Anarchism in Puerto Rico
Anarchists had a profound influence on the revolutionary workers’ movement that existed in Puerto Rico during the first and second decades of the twentieth century. Although they never built an island-wide, specifically anarchist organization and for the most part cooperated with activists from other ideological tendencies, they left a unique and lasting imprint on the history and politics of the island.
As champions of workers’ self-organization, anarchists were instrumental in the formation of the Regional Workers’ Federation, Puerto Rico’s first labor federation, established on October 23, 1898, shortly after the island became an American colony, and modeled on the anarchist-dominated Spanish Regional Federation. Anarchists also helped found the Free Workers’ Federation, which emerged from a split within the Regional Workers’ Federation between those leaning toward the Republican Party and those demanding independence from all “bourgeois parties.” The Free Workers’ Federation was the principal labor organization on the island for many years and led major strikes among sugarcane, cigar, and tobacco workers.
Cultural ventures were integral to anarchists’ overall revolutionary strategy, as a means to foster working-class solidarity and prepare them to govern society after the anticipated collapse of capitalism. Anarchists published newspapers, books, and pamphlets, organized reading rooms and workers’ centers, and sponsored theatrical groups, among other endeavors. The ubiquitous poverty and illiteracy among their intended audience prompted anarchists to communicate their ideals in innovative ways. For instance, radical workers often selected and paid other workers to be “readers,” reading revolutionary literature to them while laboring in factories.
These initiatives spread the anarchist message throughout the island, nurturing a strong anti-capitalist and anti-political sentiment among many workers. Anarchists also opened the world of ideas to men and women who would have likely been excluded otherwise, in turn transforming Puerto Rican culture. In this regard, anarcha-feminist organizer, playwright, and occasional “reader” Luisa Capetillo is among the most distinguished militants.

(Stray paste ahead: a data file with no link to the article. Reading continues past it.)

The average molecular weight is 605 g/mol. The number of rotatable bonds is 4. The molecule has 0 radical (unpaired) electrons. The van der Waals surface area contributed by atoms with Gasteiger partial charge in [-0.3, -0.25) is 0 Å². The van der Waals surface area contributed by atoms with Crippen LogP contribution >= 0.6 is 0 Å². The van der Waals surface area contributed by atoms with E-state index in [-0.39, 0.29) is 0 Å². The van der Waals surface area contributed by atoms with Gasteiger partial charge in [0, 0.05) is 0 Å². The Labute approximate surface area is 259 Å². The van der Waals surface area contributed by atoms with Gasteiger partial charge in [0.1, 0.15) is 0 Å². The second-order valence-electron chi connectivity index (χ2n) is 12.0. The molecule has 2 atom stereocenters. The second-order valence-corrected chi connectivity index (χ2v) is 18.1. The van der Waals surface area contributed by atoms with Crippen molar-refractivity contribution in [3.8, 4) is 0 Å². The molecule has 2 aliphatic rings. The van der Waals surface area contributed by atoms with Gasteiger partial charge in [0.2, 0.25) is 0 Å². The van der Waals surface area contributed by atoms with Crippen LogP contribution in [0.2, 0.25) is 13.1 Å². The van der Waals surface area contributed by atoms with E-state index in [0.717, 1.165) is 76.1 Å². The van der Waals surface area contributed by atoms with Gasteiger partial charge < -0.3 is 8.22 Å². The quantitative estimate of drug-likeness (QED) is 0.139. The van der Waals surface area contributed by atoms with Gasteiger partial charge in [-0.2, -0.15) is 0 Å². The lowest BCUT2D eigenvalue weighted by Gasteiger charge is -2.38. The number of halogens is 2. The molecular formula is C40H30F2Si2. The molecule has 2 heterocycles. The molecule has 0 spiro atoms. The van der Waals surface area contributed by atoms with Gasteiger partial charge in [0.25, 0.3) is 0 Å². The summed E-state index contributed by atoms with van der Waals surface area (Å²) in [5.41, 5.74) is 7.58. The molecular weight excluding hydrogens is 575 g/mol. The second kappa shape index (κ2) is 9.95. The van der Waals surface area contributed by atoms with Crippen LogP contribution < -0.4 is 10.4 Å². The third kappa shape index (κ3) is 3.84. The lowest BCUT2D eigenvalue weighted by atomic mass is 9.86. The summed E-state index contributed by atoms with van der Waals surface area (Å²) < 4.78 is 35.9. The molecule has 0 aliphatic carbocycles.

Anarchists lost influence in the labor movement in the second decade of the century, never to regain it since, due to state repression and factional struggles within the Free Workers’ Federation. In addition, anarchists were unable to take a strong position on the island’s colonial status, which became the central issue in Puerto Rican political life. As revolutionary internationalists and anti-statists, anarchists argued that it mattered little whether native or foreign elites ruled the island if capitalist domination remained intact.
Paradoxically, anarchism’s rejection of the dominant terms of political debate in Puerto Rico provides an enduring appeal for those drawn to radical social alternatives. For example, anarchism is an ideological point of reference for participants in the island’s punk rock movement.
SEE ALSO: Anarchism and Culture, 1840–1939 ; Anarchism in the United States to 1945 ; Anarchism in the United States, 1946–Present ; Anarchism, Spain ; Anarchosyndicalism
References And Suggested Readings
Ayala, C. & Bernabe, R. (2007) Puerto Rico in the American Century: A History since 1898. Chapel Hill: University of North Carolina Press.
Davila Santiago, R. (1988) El Derribo de las Murallas (Knocking Down the Walls). Río Piedras: Editorial Cultural.
Findlay, E. (1999) Imposing Decency: The Politics of Sexuality and Race in Puerto Rico, 1870–1920. Durham, NC: Duke University Press.